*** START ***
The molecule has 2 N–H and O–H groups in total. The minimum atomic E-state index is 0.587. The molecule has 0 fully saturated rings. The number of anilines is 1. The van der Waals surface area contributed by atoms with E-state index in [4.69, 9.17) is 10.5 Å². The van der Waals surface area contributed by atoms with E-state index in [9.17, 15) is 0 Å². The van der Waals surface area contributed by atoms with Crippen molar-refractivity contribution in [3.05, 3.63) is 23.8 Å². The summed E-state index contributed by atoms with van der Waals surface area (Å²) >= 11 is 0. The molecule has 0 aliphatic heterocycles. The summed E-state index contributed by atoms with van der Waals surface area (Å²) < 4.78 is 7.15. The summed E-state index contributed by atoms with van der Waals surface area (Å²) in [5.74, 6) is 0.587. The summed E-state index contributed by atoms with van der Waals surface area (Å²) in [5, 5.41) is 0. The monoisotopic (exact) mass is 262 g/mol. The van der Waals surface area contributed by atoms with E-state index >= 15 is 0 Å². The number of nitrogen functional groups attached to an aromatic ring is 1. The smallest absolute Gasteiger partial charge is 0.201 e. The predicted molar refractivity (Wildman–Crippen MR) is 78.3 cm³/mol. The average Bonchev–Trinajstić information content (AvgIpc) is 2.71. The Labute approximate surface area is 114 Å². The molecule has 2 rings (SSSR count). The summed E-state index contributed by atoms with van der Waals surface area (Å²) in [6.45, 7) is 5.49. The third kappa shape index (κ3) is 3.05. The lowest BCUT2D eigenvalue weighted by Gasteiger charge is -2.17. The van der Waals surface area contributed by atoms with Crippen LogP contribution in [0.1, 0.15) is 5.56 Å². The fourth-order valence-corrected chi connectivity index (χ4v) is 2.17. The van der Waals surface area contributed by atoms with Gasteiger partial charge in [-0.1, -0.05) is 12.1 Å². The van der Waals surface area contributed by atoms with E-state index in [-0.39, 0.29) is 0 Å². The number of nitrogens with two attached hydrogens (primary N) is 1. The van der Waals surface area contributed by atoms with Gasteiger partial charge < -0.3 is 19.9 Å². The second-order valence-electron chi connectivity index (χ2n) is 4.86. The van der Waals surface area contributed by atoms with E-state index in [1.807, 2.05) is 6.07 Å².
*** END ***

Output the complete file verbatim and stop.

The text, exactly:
The molecule has 2 N–H and O–H groups in total. The minimum atomic E-state index is 0.587. The molecule has 0 fully saturated rings. The number of anilines is 1. The van der Waals surface area contributed by atoms with E-state index in [4.69, 9.17) is 10.5 Å². The van der Waals surface area contributed by atoms with E-state index in [9.17, 15) is 0 Å². The van der Waals surface area contributed by atoms with Crippen molar-refractivity contribution in [3.05, 3.63) is 23.8 Å². The summed E-state index contributed by atoms with van der Waals surface area (Å²) >= 11 is 0. The molecule has 0 aliphatic heterocycles. The summed E-state index contributed by atoms with van der Waals surface area (Å²) < 4.78 is 7.15. The summed E-state index contributed by atoms with van der Waals surface area (Å²) in [5.74, 6) is 0.587. The summed E-state index contributed by atoms with van der Waals surface area (Å²) in [5, 5.41) is 0. The monoisotopic (exact) mass is 262 g/mol. The van der Waals surface area contributed by atoms with E-state index >= 15 is 0 Å². The number of nitrogen functional groups attached to an aromatic ring is 1. The smallest absolute Gasteiger partial charge is 0.201 e. The predicted molar refractivity (Wildman–Crippen MR) is 78.3 cm³/mol. The average Bonchev–Trinajstić information content (AvgIpc) is 2.71. The Labute approximate surface area is 114 Å². The molecule has 2 rings (SSSR count). The summed E-state index contributed by atoms with van der Waals surface area (Å²) in [6.45, 7) is 5.49. The third kappa shape index (κ3) is 3.05. The lowest BCUT2D eigenvalue weighted by Gasteiger charge is -2.17. The van der Waals surface area contributed by atoms with Crippen LogP contribution in [0.1, 0.15) is 5.56 Å². The fourth-order valence-corrected chi connectivity index (χ4v) is 2.17. The van der Waals surface area contributed by atoms with Gasteiger partial charge in [-0.1, -0.05) is 12.1 Å². The van der Waals surface area contributed by atoms with E-state index in [-0.39, 0.29) is 0 Å². The number of nitrogens with two attached hydrogens (primary N) is 1. The van der Waals surface area contributed by atoms with Gasteiger partial charge < -0.3 is 19.9 Å². The second-order valence-electron chi connectivity index (χ2n) is 4.86. The van der Waals surface area contributed by atoms with E-state index in [1.807, 2.05) is 6.07 Å².